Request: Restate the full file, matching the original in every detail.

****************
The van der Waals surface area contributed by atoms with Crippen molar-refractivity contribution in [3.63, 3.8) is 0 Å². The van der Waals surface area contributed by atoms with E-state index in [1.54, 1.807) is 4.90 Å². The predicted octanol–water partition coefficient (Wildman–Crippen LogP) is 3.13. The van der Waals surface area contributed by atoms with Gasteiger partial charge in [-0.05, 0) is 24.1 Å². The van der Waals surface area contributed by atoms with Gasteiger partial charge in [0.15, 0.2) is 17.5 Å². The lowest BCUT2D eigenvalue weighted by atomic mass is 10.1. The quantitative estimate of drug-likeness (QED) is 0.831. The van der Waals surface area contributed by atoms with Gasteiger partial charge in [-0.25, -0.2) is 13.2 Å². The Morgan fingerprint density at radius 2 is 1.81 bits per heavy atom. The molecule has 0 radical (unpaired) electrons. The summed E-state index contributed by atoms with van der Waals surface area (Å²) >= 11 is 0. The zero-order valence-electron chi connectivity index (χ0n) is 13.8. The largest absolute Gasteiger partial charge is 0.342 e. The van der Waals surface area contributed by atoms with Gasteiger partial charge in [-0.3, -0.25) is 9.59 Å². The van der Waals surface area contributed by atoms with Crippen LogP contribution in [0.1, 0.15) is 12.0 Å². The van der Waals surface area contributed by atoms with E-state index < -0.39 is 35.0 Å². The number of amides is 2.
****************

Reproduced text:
The van der Waals surface area contributed by atoms with Crippen molar-refractivity contribution in [3.63, 3.8) is 0 Å². The van der Waals surface area contributed by atoms with E-state index in [1.54, 1.807) is 4.90 Å². The predicted octanol–water partition coefficient (Wildman–Crippen LogP) is 3.13. The van der Waals surface area contributed by atoms with Gasteiger partial charge in [-0.05, 0) is 24.1 Å². The van der Waals surface area contributed by atoms with Gasteiger partial charge in [0.15, 0.2) is 17.5 Å². The lowest BCUT2D eigenvalue weighted by atomic mass is 10.1. The quantitative estimate of drug-likeness (QED) is 0.831. The van der Waals surface area contributed by atoms with Gasteiger partial charge in [-0.25, -0.2) is 13.2 Å². The Morgan fingerprint density at radius 2 is 1.81 bits per heavy atom. The molecule has 0 radical (unpaired) electrons. The summed E-state index contributed by atoms with van der Waals surface area (Å²) >= 11 is 0. The zero-order valence-electron chi connectivity index (χ0n) is 13.8. The largest absolute Gasteiger partial charge is 0.342 e. The van der Waals surface area contributed by atoms with Gasteiger partial charge in [-0.3, -0.25) is 9.59 Å². The van der Waals surface area contributed by atoms with Crippen LogP contribution in [0.1, 0.15) is 12.0 Å². The van der Waals surface area contributed by atoms with E-state index < -0.39 is 35.0 Å². The number of amides is 2.